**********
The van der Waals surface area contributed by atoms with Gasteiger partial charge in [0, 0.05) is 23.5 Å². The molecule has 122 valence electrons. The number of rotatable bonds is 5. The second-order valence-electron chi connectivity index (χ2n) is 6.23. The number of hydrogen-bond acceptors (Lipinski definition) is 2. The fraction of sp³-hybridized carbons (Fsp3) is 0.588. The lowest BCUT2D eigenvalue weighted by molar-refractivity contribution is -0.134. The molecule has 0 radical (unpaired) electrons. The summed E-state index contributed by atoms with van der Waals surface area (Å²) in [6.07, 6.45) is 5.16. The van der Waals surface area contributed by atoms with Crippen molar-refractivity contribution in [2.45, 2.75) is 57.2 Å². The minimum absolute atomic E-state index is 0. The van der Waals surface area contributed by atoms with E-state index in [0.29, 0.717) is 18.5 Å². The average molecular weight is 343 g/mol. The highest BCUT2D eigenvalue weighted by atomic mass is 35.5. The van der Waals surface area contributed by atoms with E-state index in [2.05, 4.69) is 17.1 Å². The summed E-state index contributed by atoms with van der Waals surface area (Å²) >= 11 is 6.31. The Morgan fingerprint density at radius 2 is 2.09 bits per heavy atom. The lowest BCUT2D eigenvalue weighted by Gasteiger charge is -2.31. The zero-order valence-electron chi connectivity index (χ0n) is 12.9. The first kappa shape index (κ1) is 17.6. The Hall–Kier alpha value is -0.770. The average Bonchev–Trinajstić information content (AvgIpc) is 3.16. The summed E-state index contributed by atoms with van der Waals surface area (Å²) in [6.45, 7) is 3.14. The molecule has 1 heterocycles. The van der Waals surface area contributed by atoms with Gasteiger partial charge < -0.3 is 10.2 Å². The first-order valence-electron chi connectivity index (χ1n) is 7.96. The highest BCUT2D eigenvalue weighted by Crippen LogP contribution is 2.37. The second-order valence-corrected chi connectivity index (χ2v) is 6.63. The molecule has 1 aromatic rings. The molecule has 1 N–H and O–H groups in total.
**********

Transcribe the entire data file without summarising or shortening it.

The van der Waals surface area contributed by atoms with Gasteiger partial charge in [0, 0.05) is 23.5 Å². The molecule has 122 valence electrons. The number of rotatable bonds is 5. The second-order valence-electron chi connectivity index (χ2n) is 6.23. The number of hydrogen-bond acceptors (Lipinski definition) is 2. The fraction of sp³-hybridized carbons (Fsp3) is 0.588. The lowest BCUT2D eigenvalue weighted by molar-refractivity contribution is -0.134. The molecule has 0 radical (unpaired) electrons. The summed E-state index contributed by atoms with van der Waals surface area (Å²) in [6.07, 6.45) is 5.16. The van der Waals surface area contributed by atoms with Crippen molar-refractivity contribution in [2.45, 2.75) is 57.2 Å². The minimum absolute atomic E-state index is 0. The van der Waals surface area contributed by atoms with E-state index in [0.29, 0.717) is 18.5 Å². The average molecular weight is 343 g/mol. The highest BCUT2D eigenvalue weighted by atomic mass is 35.5. The van der Waals surface area contributed by atoms with E-state index in [2.05, 4.69) is 17.1 Å². The summed E-state index contributed by atoms with van der Waals surface area (Å²) >= 11 is 6.31. The Morgan fingerprint density at radius 2 is 2.09 bits per heavy atom. The lowest BCUT2D eigenvalue weighted by Gasteiger charge is -2.31. The zero-order valence-electron chi connectivity index (χ0n) is 12.9. The first kappa shape index (κ1) is 17.6. The Hall–Kier alpha value is -0.770. The average Bonchev–Trinajstić information content (AvgIpc) is 3.16. The summed E-state index contributed by atoms with van der Waals surface area (Å²) in [6.45, 7) is 3.14. The molecule has 1 heterocycles. The van der Waals surface area contributed by atoms with Gasteiger partial charge < -0.3 is 10.2 Å². The first-order valence-electron chi connectivity index (χ1n) is 7.96. The highest BCUT2D eigenvalue weighted by Crippen LogP contribution is 2.37. The second-order valence-corrected chi connectivity index (χ2v) is 6.63. The molecule has 1 aromatic rings. The molecule has 1 N–H and O–H groups in total.